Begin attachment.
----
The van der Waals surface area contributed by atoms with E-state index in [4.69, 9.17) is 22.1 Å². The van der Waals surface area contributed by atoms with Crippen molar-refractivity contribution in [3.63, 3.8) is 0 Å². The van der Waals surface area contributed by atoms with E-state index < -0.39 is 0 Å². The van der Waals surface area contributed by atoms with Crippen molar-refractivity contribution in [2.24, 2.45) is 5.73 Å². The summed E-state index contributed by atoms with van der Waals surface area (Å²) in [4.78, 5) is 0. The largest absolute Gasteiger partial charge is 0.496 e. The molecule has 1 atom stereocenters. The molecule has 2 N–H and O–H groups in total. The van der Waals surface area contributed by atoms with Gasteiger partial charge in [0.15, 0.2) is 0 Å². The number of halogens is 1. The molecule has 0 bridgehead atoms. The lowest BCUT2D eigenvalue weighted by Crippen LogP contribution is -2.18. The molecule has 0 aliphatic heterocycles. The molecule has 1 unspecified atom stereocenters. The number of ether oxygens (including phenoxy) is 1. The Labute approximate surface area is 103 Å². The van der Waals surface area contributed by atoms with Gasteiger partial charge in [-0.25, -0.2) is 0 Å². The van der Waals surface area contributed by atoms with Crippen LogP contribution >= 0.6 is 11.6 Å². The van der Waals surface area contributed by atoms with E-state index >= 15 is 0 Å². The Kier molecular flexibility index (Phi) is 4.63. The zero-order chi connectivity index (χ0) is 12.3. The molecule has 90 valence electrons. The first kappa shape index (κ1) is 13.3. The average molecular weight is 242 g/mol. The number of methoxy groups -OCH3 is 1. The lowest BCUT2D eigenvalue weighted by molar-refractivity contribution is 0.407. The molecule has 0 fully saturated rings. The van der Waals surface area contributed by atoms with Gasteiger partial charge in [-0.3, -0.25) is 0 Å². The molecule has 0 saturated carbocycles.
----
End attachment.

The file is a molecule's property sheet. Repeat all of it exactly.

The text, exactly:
The van der Waals surface area contributed by atoms with E-state index in [4.69, 9.17) is 22.1 Å². The van der Waals surface area contributed by atoms with Crippen molar-refractivity contribution in [3.63, 3.8) is 0 Å². The van der Waals surface area contributed by atoms with E-state index < -0.39 is 0 Å². The van der Waals surface area contributed by atoms with Crippen molar-refractivity contribution in [2.24, 2.45) is 5.73 Å². The summed E-state index contributed by atoms with van der Waals surface area (Å²) in [4.78, 5) is 0. The largest absolute Gasteiger partial charge is 0.496 e. The molecule has 1 atom stereocenters. The molecule has 2 N–H and O–H groups in total. The van der Waals surface area contributed by atoms with Gasteiger partial charge in [0.15, 0.2) is 0 Å². The number of halogens is 1. The molecule has 0 bridgehead atoms. The lowest BCUT2D eigenvalue weighted by Crippen LogP contribution is -2.18. The molecule has 0 aliphatic heterocycles. The molecule has 1 unspecified atom stereocenters. The number of ether oxygens (including phenoxy) is 1. The Labute approximate surface area is 103 Å². The van der Waals surface area contributed by atoms with Gasteiger partial charge in [-0.25, -0.2) is 0 Å². The van der Waals surface area contributed by atoms with Crippen LogP contribution >= 0.6 is 11.6 Å². The van der Waals surface area contributed by atoms with E-state index >= 15 is 0 Å². The Kier molecular flexibility index (Phi) is 4.63. The zero-order chi connectivity index (χ0) is 12.3. The molecule has 90 valence electrons. The first kappa shape index (κ1) is 13.3. The average molecular weight is 242 g/mol. The number of methoxy groups -OCH3 is 1. The lowest BCUT2D eigenvalue weighted by molar-refractivity contribution is 0.407. The molecule has 0 fully saturated rings. The van der Waals surface area contributed by atoms with Gasteiger partial charge in [-0.3, -0.25) is 0 Å². The molecule has 0 saturated carbocycles.